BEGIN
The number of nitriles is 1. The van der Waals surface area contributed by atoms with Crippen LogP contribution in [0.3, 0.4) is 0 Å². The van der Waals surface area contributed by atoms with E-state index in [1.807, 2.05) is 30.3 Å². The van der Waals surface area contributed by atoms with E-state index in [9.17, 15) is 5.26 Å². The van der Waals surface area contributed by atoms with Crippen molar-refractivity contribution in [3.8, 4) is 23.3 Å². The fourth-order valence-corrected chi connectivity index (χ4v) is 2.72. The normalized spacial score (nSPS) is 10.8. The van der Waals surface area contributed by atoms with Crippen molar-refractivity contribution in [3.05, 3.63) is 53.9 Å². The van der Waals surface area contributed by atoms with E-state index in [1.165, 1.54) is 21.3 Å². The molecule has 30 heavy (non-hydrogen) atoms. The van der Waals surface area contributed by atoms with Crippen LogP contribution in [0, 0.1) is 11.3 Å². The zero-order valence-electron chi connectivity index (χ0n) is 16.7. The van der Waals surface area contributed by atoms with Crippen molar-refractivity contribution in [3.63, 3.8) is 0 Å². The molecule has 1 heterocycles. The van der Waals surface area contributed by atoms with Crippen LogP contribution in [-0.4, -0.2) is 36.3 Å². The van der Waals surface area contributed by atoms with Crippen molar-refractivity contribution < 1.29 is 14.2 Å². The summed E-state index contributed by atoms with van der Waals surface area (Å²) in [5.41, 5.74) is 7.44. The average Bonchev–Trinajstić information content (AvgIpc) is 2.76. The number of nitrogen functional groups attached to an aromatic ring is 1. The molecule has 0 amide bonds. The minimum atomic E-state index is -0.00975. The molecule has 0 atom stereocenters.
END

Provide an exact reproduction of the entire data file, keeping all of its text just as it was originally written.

The number of nitriles is 1. The van der Waals surface area contributed by atoms with Crippen LogP contribution in [0.3, 0.4) is 0 Å². The van der Waals surface area contributed by atoms with E-state index in [1.807, 2.05) is 30.3 Å². The van der Waals surface area contributed by atoms with E-state index in [9.17, 15) is 5.26 Å². The van der Waals surface area contributed by atoms with Crippen molar-refractivity contribution in [3.8, 4) is 23.3 Å². The fourth-order valence-corrected chi connectivity index (χ4v) is 2.72. The normalized spacial score (nSPS) is 10.8. The van der Waals surface area contributed by atoms with Crippen molar-refractivity contribution in [3.05, 3.63) is 53.9 Å². The van der Waals surface area contributed by atoms with E-state index in [1.165, 1.54) is 21.3 Å². The molecule has 30 heavy (non-hydrogen) atoms. The van der Waals surface area contributed by atoms with Crippen LogP contribution in [0, 0.1) is 11.3 Å². The zero-order valence-electron chi connectivity index (χ0n) is 16.7. The van der Waals surface area contributed by atoms with Crippen molar-refractivity contribution in [3.63, 3.8) is 0 Å². The molecule has 1 heterocycles. The van der Waals surface area contributed by atoms with Crippen LogP contribution in [-0.4, -0.2) is 36.3 Å². The van der Waals surface area contributed by atoms with Crippen molar-refractivity contribution < 1.29 is 14.2 Å². The summed E-state index contributed by atoms with van der Waals surface area (Å²) in [5.41, 5.74) is 7.44. The average Bonchev–Trinajstić information content (AvgIpc) is 2.76. The number of nitrogen functional groups attached to an aromatic ring is 1. The molecule has 0 amide bonds. The minimum atomic E-state index is -0.00975. The molecule has 0 atom stereocenters.